For farmers like Anne and Laurel Berblinger, much of the challenge is getting Oregon’s specialty crops into the hands of consumers. The family grows about 300 varieties of vegetables, fruits and herbs at Gales Meadow Farm in Gales Creek near Tillamook.

“Once they try it, they like it,” Anne Berblinger said, adding her farm is starting an on-site tasting event to initiate potential customers.

The Berblingers and other local farmers got some help Thursday, when Oregon State University and the state Department of Agriculture held a “crop-up” farmers market and dinner at the university’s Seafood Lab in Astoria, part of an effort to promote Oregon’s bounty.

The “USDA is trying to get more of these specialty crops out into the public,” said Julia Turner, an international trade manager with the Department of Agriculture.

Turner said Oregon ranks fifth in specialty crop production, including vegetables, fruits, tree nuts and nursery crops. Along with Oregon State, her department received a specialty crop block grant from the U.S. Department of Agriculture, which they used to fund the crop-up dinners and markets for the next two summers. The grant will also fund a showcase of Oregon’s specialty crops to foreign food writers at Feast, a culinary event in Portland.

Diners at the event Thursday feasted on an eight-course dinner overseen by Jason Ball, a research chef with the university, and Executive Chef Jeff Graham from Fort George Brewery.

“The idea was that we work with farms as local as possible, and we do all the cooking,” Ball said, adding the two chefs first figured out what they were getting, then designed the menu.

The dinner Thursday included produce from several of the farms at the pop-up market earlier, along with local seafood. Dishes ranged from confit beet salad and raw sablefish crudo to smoked salmon served with local potatoes and sour cream and barbecue carrots. Ball said part of the purpose was to vary preparation, incorporating baked, smoked, grilled, pickled and confit dishes. For dessert was a mixed berry custard cup with hazelnuts — Oregon leads the production of these nuts — along with marionberries, boysenberries and black raspberries.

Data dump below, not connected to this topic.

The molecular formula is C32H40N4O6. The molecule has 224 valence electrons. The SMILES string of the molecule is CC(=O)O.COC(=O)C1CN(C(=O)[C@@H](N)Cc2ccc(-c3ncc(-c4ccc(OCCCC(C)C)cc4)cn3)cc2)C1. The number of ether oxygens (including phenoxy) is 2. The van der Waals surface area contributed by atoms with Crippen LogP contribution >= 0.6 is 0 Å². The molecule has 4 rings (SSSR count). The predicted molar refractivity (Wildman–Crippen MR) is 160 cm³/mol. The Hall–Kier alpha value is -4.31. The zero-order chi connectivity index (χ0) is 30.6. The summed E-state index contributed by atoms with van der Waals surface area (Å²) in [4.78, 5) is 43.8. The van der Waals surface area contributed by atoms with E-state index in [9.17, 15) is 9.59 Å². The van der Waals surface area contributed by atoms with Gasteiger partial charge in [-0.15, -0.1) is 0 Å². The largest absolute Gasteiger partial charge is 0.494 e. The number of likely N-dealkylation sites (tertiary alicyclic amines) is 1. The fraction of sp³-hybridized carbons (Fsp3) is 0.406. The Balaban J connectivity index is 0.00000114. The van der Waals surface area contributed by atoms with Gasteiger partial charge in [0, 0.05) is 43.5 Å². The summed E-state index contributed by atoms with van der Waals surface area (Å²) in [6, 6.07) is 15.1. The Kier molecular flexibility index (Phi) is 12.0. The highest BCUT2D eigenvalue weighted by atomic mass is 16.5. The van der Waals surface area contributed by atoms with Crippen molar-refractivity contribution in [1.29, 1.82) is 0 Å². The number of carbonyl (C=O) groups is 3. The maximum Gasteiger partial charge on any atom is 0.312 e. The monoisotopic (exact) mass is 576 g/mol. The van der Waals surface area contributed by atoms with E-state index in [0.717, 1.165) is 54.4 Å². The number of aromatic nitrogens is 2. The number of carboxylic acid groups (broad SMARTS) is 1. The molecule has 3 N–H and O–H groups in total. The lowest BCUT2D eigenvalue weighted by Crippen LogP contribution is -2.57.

Ginger Edwards, who founded R-evolution Gardens eight years ago in the Nehalem Valley at the southern tip of Clatsop County, said the key to marketing specialty crops is in showing people how to use them.

“It’s just a few skills that are missing” from previous generations, she said. “We’ve been really invested in getting people back into the kitchen and cooking again.”

Edwards gets most of her business from farmers markets and community-supported agriculture, a farmer’s choice delivery of vegetables to enrolled members weekly. She also works with the Rinehart Clinic in Wheeler, providing low-income patients with cooking skills and local produce. Along with running her farm, Edwards is the executive director of North Fork 53, a farm-to-table bed and breakfast teaching people how to cook, can and otherwise preserve their produce to last through the winter.

More than 300 specialty crop producers this year have reached Oregon’s students through the state Department of Agriculture’s Farm to School program.

Chief among those was Bornstein Seafoods, a processor based in Bellingham, Washington, with a plant in Astoria. The company on Thursday won the Oregon State Schools Producer of the Year Award.

Christa Svensson, an export and marketing manager at Bornstein, said that when the company’s efforts to get seafood into schools started, the average amount spent per student was $1 per lunch, about one-fifth of it going to milk, and with no state support. In 2011, the state passed a law providing state money for schools to buy food from Oregon producers.

This past school year, Bornstein Seafoods provided seafood to six school districts, including Seaside. Svensson said the company hopes to expand the program to six more school districts in the coming year.

Turner said the crop-up market and dinner will return next year, hopefully in conjunction with the River People Farmers Market, which offers local produce from 3 to 7 p.m. Thursdays at 12th and Exchange streets.